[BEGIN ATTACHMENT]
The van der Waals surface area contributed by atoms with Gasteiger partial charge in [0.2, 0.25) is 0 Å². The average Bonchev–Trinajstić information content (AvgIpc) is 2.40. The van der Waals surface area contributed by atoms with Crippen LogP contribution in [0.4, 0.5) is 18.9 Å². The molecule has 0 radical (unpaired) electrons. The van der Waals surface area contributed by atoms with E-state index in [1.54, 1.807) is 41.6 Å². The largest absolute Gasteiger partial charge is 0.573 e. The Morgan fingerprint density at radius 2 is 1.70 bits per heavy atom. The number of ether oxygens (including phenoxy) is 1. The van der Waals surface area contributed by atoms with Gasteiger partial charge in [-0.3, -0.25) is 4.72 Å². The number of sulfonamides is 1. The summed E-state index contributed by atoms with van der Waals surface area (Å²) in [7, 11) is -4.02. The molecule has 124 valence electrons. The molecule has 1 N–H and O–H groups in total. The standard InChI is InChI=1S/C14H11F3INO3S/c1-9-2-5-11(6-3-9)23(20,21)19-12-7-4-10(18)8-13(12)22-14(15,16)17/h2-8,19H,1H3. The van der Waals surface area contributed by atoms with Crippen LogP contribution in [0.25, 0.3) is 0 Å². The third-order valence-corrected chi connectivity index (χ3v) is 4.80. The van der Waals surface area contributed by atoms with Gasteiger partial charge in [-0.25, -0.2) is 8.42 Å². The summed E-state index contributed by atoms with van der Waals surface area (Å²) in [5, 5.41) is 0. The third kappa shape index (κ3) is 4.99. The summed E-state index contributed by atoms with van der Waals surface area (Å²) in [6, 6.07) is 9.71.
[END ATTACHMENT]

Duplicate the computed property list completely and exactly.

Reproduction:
The van der Waals surface area contributed by atoms with Gasteiger partial charge in [0.2, 0.25) is 0 Å². The average Bonchev–Trinajstić information content (AvgIpc) is 2.40. The van der Waals surface area contributed by atoms with Crippen LogP contribution in [0.4, 0.5) is 18.9 Å². The molecule has 0 radical (unpaired) electrons. The van der Waals surface area contributed by atoms with E-state index in [1.54, 1.807) is 41.6 Å². The largest absolute Gasteiger partial charge is 0.573 e. The Morgan fingerprint density at radius 2 is 1.70 bits per heavy atom. The number of ether oxygens (including phenoxy) is 1. The van der Waals surface area contributed by atoms with Gasteiger partial charge in [-0.3, -0.25) is 4.72 Å². The number of sulfonamides is 1. The summed E-state index contributed by atoms with van der Waals surface area (Å²) in [7, 11) is -4.02. The molecule has 124 valence electrons. The molecule has 1 N–H and O–H groups in total. The standard InChI is InChI=1S/C14H11F3INO3S/c1-9-2-5-11(6-3-9)23(20,21)19-12-7-4-10(18)8-13(12)22-14(15,16)17/h2-8,19H,1H3. The van der Waals surface area contributed by atoms with Crippen LogP contribution in [0.25, 0.3) is 0 Å². The third-order valence-corrected chi connectivity index (χ3v) is 4.80. The van der Waals surface area contributed by atoms with Gasteiger partial charge in [-0.25, -0.2) is 8.42 Å². The summed E-state index contributed by atoms with van der Waals surface area (Å²) in [5, 5.41) is 0. The third kappa shape index (κ3) is 4.99. The summed E-state index contributed by atoms with van der Waals surface area (Å²) in [6, 6.07) is 9.71.